2. Of or pertaining to a father.
(Fa"ther*ship), n. The state of being a father; fatherhood; paternity.
(Fath"om) n. [OE. fadme, faðme, AS. fæðm fathom, the embracing arms; akin to OS. faðmos the
outstretched arms, D. vadem, vaam, fathom, OHG. fadom, fadum, G. faden fathom, thread, Icel.
faðmr fathom, Sw. famn, Dan. favn; cf. Gr. to spread out, outspread, flat, L. patere to lie open, extend.
Cf. Patent, Petal.]
1. A measure of length, containing six feet; the space to which a man can extend his arms; used chiefly
in measuring cables, cordage, and the depth of navigable water by soundings.
2. The measure or extant of one's capacity; depth, as of intellect; profundity; reach; penetration. [R.]
Another of his fathom they have noneShak.
To lead their business.
(Fath"om), v. t. [imp. & p. p. Fathomed ; p. pr. & vb. n. Fathoming.]
1. To encompass with the arms extended or encircling; to measure by throwing the arms about; to span.
2. To measure by a sounding line; especially, to sound the depth of; to penetrate, measure, and comprehend; to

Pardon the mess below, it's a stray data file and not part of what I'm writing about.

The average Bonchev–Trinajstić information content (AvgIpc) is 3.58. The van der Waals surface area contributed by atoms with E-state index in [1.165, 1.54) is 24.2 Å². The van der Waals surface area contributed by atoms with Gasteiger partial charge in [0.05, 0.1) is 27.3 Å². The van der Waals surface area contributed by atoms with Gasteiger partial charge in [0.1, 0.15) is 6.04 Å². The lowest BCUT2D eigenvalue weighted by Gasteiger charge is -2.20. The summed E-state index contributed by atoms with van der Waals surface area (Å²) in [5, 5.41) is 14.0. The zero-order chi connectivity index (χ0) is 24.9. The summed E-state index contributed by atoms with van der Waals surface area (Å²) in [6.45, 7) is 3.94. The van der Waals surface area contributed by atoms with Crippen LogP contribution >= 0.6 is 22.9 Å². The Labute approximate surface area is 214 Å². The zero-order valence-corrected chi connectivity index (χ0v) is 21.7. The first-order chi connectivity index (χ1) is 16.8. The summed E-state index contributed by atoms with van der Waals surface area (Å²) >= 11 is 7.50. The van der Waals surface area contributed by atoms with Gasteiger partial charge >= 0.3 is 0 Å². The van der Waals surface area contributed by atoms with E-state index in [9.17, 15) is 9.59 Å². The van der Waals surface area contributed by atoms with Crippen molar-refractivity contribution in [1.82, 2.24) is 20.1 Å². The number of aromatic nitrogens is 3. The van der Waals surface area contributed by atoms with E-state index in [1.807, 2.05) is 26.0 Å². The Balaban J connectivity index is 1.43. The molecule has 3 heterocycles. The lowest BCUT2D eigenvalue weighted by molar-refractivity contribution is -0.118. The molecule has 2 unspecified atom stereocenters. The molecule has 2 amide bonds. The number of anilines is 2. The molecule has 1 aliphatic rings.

get to the bottom of. Dryden.
The page of life that was spread out before me seemed dull and commonplace, only because I had not
fathomed its deeper import.Hawthotne.
(Fath"om*a*ble) a. Capable of being fathomed.
(Fath"om*er) n. One who fathoms.
1. Incapable of being fathomed; immeasurable; that can not be sounded.
And buckle in a waist most fathomless.Shak.
The fathomless absurdity.Milton.
(Fa*tid"i*cal) a. [L. fatidicus; fatum fate + dicere to say, tell.] Having power to foretell future
events; prophetic; fatiloquent; as, the fatidical oak. [R.] Howell. Fa*tid"i*cal*ly, adv.
(Fa*tif"er*ous) a. [L. fatifer; fatum fate + ferre to bear, bring.] Fate-bringing; deadly; mortal; destructive.
(Fat"i*ga*ble) a. [L. fatigabilis: cf. F. fatigable. See Fatigue.] Easily tired. [Obs.] Bailey.
(Fat"i*gate) a. [L. fatigatus, p. p. of fatigare. See Fatigue.] Wearied; tired; fatigued. [Obs.]
Requickened what in flesh was fatigate.Shak.
(Fat"i*gate) v. t. To weary; to tire; to fatigue. [Obs.] Sir T. Elyot.
(Fat`i*ga"tion) n. [L. fatigatio: cf. OF. fatigation.] Weariness. [Obs.] W. Montaqu.